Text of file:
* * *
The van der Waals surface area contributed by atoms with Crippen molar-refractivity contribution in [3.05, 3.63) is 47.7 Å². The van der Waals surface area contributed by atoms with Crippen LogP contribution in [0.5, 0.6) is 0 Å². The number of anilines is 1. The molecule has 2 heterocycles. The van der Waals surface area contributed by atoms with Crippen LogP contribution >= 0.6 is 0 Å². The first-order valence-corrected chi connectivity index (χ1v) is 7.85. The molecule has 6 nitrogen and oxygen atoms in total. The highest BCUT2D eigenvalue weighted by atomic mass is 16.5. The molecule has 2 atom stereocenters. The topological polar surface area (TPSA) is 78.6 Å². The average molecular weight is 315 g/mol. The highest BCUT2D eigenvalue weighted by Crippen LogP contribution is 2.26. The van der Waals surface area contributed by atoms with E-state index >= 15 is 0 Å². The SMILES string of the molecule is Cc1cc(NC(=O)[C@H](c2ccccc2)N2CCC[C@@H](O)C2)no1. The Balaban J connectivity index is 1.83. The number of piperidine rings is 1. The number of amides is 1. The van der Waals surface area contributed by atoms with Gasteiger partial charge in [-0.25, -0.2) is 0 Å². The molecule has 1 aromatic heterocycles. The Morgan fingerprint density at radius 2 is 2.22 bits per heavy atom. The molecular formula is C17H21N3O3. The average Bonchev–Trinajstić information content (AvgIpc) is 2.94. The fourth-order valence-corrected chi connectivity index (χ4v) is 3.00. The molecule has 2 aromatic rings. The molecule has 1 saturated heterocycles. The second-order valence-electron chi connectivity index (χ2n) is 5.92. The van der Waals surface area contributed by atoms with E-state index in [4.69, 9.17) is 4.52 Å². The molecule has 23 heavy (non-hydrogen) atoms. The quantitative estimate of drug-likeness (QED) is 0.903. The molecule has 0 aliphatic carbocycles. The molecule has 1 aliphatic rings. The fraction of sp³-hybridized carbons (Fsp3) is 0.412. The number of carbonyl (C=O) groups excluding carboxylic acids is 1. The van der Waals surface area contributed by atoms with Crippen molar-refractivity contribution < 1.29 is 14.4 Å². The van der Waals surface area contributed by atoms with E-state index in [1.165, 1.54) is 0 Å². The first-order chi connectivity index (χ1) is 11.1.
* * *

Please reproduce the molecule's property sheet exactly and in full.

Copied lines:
The van der Waals surface area contributed by atoms with Crippen molar-refractivity contribution in [3.05, 3.63) is 47.7 Å². The van der Waals surface area contributed by atoms with Crippen LogP contribution in [0.5, 0.6) is 0 Å². The number of anilines is 1. The molecule has 2 heterocycles. The van der Waals surface area contributed by atoms with Crippen LogP contribution >= 0.6 is 0 Å². The first-order valence-corrected chi connectivity index (χ1v) is 7.85. The molecule has 6 nitrogen and oxygen atoms in total. The highest BCUT2D eigenvalue weighted by atomic mass is 16.5. The molecule has 2 atom stereocenters. The topological polar surface area (TPSA) is 78.6 Å². The average molecular weight is 315 g/mol. The highest BCUT2D eigenvalue weighted by Crippen LogP contribution is 2.26. The van der Waals surface area contributed by atoms with E-state index >= 15 is 0 Å². The SMILES string of the molecule is Cc1cc(NC(=O)[C@H](c2ccccc2)N2CCC[C@@H](O)C2)no1. The Balaban J connectivity index is 1.83. The number of piperidine rings is 1. The number of amides is 1. The van der Waals surface area contributed by atoms with Gasteiger partial charge in [-0.25, -0.2) is 0 Å². The molecule has 1 aromatic heterocycles. The Morgan fingerprint density at radius 2 is 2.22 bits per heavy atom. The molecular formula is C17H21N3O3. The average Bonchev–Trinajstić information content (AvgIpc) is 2.94. The fourth-order valence-corrected chi connectivity index (χ4v) is 3.00. The molecule has 2 aromatic rings. The molecule has 1 saturated heterocycles. The second-order valence-electron chi connectivity index (χ2n) is 5.92. The van der Waals surface area contributed by atoms with E-state index in [4.69, 9.17) is 4.52 Å². The molecule has 23 heavy (non-hydrogen) atoms. The quantitative estimate of drug-likeness (QED) is 0.903. The molecule has 0 aliphatic carbocycles. The molecule has 1 aliphatic rings. The fraction of sp³-hybridized carbons (Fsp3) is 0.412. The number of carbonyl (C=O) groups excluding carboxylic acids is 1. The van der Waals surface area contributed by atoms with Crippen molar-refractivity contribution < 1.29 is 14.4 Å². The van der Waals surface area contributed by atoms with E-state index in [1.165, 1.54) is 0 Å². The first-order chi connectivity index (χ1) is 11.1.